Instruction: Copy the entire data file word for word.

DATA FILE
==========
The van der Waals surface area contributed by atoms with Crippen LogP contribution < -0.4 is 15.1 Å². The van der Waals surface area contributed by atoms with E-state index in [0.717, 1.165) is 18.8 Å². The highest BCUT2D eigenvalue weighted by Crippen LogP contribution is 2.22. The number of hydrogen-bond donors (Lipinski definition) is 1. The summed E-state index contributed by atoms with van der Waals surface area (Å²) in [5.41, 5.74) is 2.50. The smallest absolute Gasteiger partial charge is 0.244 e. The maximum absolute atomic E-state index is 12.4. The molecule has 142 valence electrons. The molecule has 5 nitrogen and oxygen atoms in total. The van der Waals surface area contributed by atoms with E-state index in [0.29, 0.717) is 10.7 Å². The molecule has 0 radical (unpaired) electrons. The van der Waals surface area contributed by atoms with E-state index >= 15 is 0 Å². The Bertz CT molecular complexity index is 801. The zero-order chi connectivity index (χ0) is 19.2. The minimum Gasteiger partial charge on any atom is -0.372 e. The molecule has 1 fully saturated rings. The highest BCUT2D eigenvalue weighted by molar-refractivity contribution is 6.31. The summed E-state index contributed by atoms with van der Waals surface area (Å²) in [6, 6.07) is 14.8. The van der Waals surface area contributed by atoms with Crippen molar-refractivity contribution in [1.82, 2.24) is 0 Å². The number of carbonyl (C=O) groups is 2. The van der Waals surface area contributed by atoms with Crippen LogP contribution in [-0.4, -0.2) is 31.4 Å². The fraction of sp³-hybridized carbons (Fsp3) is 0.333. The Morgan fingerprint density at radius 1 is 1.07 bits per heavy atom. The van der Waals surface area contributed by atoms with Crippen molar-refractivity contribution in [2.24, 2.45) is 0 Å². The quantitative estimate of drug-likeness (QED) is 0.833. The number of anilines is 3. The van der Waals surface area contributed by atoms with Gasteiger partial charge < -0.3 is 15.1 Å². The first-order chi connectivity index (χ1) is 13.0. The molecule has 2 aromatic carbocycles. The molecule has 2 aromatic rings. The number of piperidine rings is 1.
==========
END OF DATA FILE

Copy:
The van der Waals surface area contributed by atoms with Crippen LogP contribution < -0.4 is 15.1 Å². The van der Waals surface area contributed by atoms with E-state index in [0.717, 1.165) is 18.8 Å². The highest BCUT2D eigenvalue weighted by Crippen LogP contribution is 2.22. The number of hydrogen-bond donors (Lipinski definition) is 1. The summed E-state index contributed by atoms with van der Waals surface area (Å²) in [5.41, 5.74) is 2.50. The smallest absolute Gasteiger partial charge is 0.244 e. The maximum absolute atomic E-state index is 12.4. The molecule has 142 valence electrons. The molecule has 5 nitrogen and oxygen atoms in total. The van der Waals surface area contributed by atoms with E-state index in [0.29, 0.717) is 10.7 Å². The molecule has 0 radical (unpaired) electrons. The van der Waals surface area contributed by atoms with E-state index >= 15 is 0 Å². The Bertz CT molecular complexity index is 801. The zero-order chi connectivity index (χ0) is 19.2. The minimum Gasteiger partial charge on any atom is -0.372 e. The molecule has 1 fully saturated rings. The highest BCUT2D eigenvalue weighted by molar-refractivity contribution is 6.31. The summed E-state index contributed by atoms with van der Waals surface area (Å²) in [6, 6.07) is 14.8. The van der Waals surface area contributed by atoms with Crippen molar-refractivity contribution in [1.82, 2.24) is 0 Å². The number of carbonyl (C=O) groups is 2. The van der Waals surface area contributed by atoms with Crippen LogP contribution in [-0.4, -0.2) is 31.4 Å². The fraction of sp³-hybridized carbons (Fsp3) is 0.333. The Morgan fingerprint density at radius 1 is 1.07 bits per heavy atom. The van der Waals surface area contributed by atoms with Crippen molar-refractivity contribution in [2.24, 2.45) is 0 Å². The quantitative estimate of drug-likeness (QED) is 0.833. The number of anilines is 3. The van der Waals surface area contributed by atoms with Gasteiger partial charge < -0.3 is 15.1 Å². The first-order chi connectivity index (χ1) is 13.0. The molecule has 2 aromatic carbocycles. The molecule has 2 aromatic rings. The number of piperidine rings is 1.